Thursday, December 12, 2013
Ronnie Lott weighs in on T.J. Ward's hit
By Pat McManamon
It seems appropriate to give the final word on the T.J. Ward hit that demolished the right knee of Rob Gronkowski to a Hall of Famer.
Former San Franisco 49ers safety Ronnie Lott appeared on 92.3 The Fan in Cleveland on Wednesday and defended the Cleveland Browns safety. Ward had said after Sunday's game that he made a choice to tackle Gronkowski low because there was no other way to get the 265-pound tight end down.
Lott did not disagree.
“Had he hit him in the head he would have been fined,” Lott said in the radio interview. “Had he hit him in the shoulder it would have been a tough collision. It would have been hard for him to bring him down.
“The way we’re taught as a defensive back, when you’re hitting someone that’s bigger than you, you’re gonna cut him, you’re gonna find a way to hit him in the legs.
“Unfortunately in this case it was right on the knee.”
Lott admitted that former and present players might look at the play and wonder how Ward could hit Gronkowski in the knee, but he said he did not believe Ward was trying to hurt Gronkowski, just to tackle him.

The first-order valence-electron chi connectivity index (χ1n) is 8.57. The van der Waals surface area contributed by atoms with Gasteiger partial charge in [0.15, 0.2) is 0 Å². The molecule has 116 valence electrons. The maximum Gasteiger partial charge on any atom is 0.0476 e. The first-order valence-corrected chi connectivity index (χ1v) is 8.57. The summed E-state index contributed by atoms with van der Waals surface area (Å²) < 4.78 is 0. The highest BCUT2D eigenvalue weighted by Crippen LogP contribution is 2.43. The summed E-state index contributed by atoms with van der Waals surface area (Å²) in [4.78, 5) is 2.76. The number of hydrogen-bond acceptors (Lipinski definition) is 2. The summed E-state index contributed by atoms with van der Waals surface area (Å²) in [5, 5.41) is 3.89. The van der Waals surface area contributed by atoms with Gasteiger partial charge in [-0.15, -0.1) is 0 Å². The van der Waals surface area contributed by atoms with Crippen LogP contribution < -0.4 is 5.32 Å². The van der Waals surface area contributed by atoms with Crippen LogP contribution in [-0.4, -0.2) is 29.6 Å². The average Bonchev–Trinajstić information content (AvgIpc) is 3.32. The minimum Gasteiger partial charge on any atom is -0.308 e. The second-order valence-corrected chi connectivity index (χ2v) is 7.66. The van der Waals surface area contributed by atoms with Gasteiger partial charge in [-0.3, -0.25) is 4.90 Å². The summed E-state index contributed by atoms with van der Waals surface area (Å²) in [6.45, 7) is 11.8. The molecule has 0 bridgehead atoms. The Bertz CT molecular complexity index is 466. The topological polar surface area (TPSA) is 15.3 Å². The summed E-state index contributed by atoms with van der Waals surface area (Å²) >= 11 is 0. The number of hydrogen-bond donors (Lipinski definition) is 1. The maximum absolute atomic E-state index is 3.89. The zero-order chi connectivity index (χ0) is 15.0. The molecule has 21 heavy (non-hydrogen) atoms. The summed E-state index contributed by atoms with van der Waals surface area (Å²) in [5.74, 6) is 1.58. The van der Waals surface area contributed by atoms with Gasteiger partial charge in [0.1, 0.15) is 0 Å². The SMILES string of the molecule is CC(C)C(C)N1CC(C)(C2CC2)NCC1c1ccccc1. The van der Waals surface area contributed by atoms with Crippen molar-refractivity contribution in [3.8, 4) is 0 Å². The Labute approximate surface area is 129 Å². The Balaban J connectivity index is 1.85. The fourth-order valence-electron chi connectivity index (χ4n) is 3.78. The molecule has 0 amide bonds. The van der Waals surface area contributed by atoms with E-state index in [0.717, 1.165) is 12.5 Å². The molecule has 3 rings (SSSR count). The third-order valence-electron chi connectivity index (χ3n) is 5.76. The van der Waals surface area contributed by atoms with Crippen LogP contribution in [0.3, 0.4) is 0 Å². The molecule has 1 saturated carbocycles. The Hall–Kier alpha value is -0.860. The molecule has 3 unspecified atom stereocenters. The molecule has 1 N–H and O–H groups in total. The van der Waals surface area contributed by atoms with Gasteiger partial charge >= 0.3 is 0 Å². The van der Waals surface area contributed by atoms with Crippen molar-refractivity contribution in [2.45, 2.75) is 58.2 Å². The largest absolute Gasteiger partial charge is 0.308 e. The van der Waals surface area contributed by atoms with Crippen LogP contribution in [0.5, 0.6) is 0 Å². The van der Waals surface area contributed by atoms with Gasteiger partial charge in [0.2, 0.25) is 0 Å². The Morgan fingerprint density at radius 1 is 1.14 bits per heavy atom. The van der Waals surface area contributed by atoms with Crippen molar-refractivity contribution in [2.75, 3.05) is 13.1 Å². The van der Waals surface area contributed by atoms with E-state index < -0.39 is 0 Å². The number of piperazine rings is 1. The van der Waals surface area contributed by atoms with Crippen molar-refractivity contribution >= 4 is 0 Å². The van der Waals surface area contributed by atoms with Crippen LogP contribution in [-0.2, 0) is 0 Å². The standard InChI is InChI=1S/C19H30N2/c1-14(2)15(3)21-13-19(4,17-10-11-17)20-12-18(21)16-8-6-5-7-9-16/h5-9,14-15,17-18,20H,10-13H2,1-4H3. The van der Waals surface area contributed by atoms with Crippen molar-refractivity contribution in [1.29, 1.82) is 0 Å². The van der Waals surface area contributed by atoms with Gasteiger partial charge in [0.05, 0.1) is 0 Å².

“You’re going to cut the guys, and the way you’re going to cut them is you’re going to go low and you’re going to hit them around the knee area or below the knee area,” Lott said, adding: “I think it’s a case of guys knowing that’s the only way to bring big guys down.”
One thing Lott said present-day players can do to avoid such hits is to work on tackling to make sure they are doing it as the rules are written. Lott said he often stayed on the field for an hour after practice ended, working on the right way to tackle.
“You have to work at the art of tacking,” Lott said.
That is something that is not done nowadays in practice, in part because of limits on hitting. Even in training camp few coaches allow players to go full-speed and tackle.
For his part, Ward isn’t discussing the hit anymore. Which is wise.
“I spoke my piece after the game and it is what it is,” Ward said. “It’s unfortunate, but it’s the nature of the game.”